I know people who feel deep joy – inexpressible joy – each time they take the Lord’s Supper. They are overwhelmed because they have tasted – not just the bread and wine – but God’s forgiveness for them. As their pastor – serving them – I’ll tell you there is nothing more electric than seeing the anticipation in their eyes as they take the bread and cup in their hands.

There are others who hold such animosity in their hearts that joy is foreign to them. What they have tasted, even as they often take the bread and cup, is not forgiveness and joy but bitterness, regret and perhaps as a result apathy.

As the discussion of forgiveness came up I wondered aloud about the starting place of forgiveness. Some theologians would argue that it begins with reconciliation – I’m pretty sure that’s missing something theologically. Some would say it begins with hell and we work our way out from there – I know that’s missing something. Some would say it begins with the cross – and I think they are right. It starts where we start – as human beings – in light of our creation as God’s children and in light of God’s move of love toward us. We see that best in light of the cross.

But, when I think about the ways in which I have to struggle for joy when it comes to forgiveness – when it comes to think about who wronged who (or whom), or how I see myself in light of being forgiven (or not) – it seems too big – too grand of thing to think of the way that God has forgiven us (and me). But when I think of what it means to be human – and the deep desire that God has created within my heart for joy – and what a challenge forgiveness is in the struggle for joy, then I think, maybe the starting part of forgiveness is joy.

What I mean the starting point for forgiveness may be that God intended men and women to be people of joy. The whole notion of being restored by the gospel is seen in the Fruits of the Spirit (Galatians 5). “But the fruit of the Spirit is love, joy, peace, patience, kindness, goodness, faithfulness…”So perhaps the place for “us” to begin when we think about forgiving or being forgiven is with joy. We were made for joy but we may have to struggle for it. We may have to wrestle with forgiveness. But I think in our heart of hearts we want joy. As human beings the motive to move through the process of forgiveness is in the end because we know we have to struggle for joy.

When Sherry and I thought about this being the year of joy – well – we intended it in some ways to fall right along with the year of laughter. It does not work like that. Joy is more than happiness and it is certainly more than just laughter. It is something that we were made for but it is also something that we often have to struggle for. But I’m confident the struggle is worth it – at least the proverbs seems to imply that, “A joyful heart is good medicine” (Pro 17:22).

Next year, however, it might just be the year of BBQ – that’s probably good medicine for my heart too.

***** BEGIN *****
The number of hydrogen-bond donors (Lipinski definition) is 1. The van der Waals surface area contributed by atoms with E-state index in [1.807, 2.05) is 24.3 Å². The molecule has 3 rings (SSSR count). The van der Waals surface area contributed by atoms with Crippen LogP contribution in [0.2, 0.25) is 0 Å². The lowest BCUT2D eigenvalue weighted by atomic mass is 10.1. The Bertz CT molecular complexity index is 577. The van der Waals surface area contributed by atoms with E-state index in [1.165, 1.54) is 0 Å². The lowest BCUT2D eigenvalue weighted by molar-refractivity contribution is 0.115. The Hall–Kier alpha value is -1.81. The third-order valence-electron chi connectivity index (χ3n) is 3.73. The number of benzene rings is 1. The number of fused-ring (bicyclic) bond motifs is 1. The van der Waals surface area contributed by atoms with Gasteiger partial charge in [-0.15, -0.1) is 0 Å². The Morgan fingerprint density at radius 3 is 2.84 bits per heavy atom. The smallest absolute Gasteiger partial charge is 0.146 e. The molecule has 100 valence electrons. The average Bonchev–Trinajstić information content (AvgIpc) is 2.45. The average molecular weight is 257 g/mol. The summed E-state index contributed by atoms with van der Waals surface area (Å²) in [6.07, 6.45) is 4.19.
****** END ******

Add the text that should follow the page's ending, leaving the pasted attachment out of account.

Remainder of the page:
This is the best BBQ I know of…and I’ve eaten some great BBQ – but this takes top billing in my book.

If you ever want to try it – it is in Bluff City, TN. Not far from the Race Track. It will make you slap your granny it is so good.

It brings our family great joy!

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In the Perpetual Ruins

This morning I came across Psalm 74:3 and the words that spoke to me in some strange way. The Psalmist cries out in prayer – asking for God to, “Direct your steps to the perpetual ruins…”

For some reason I wanted to cling to that part of this passage – not so much for some fatalistic, black cloud, hopeless reason. Rather, I think it is right and fitting that these words would give shape to the way that people cry out to God.There is something about seeing the world from the perspective of a perpetual ruin that draws me to hope in the gospel all the more. In fact, the whole notion of working for the renewal of all things and the promise of Jesus that He has come to restore us God and to bring about the fullness of God’s Kingdom is the only counter to the notion of ruin.

That’s what is so astounding to me. There are some things – some words – some ideas – which will not exist in the fullness of God’s kingdom. Ruin is one of those things. When Christ comes – and fully and finally directs His steps to this perpetual ruin – all ruin will be gone – forever and ever.

But there is more to the notion of perpetual ruin – because it speaks to me about me. I find, the older I get, the more ruined I become – physically. Now, I’m not old, really. I’m middle-aged – hopefully. I’m young by a lot of standards. But I’m feeling the change in my body. I can’t run or lift or hike or swim or eat like I used to. In fact I’m in the shape I’m in because of the way I did run, lift, etc. But I’m trying to get in shape – but I’m fitting a loosing battle to some extent. I’m fighting against the perpetual ruin of my physical body.

But When Christ comes in His fullness – when He steps toward this perpetual ruin – I will be made new, whole, not for a while – but forever. There will be no more ruined knees, or back, or shoulder, or neck (thank you contact sports). There will be wholeness.

So, I can pray as the Psalmist prayed – asking God to “step toward these and this perpetual ruin” and know that in many ways I am really praying as John prayed in Revelation “Amen – Come Lord Jesus!” Direct your steps to our perpetual ruin!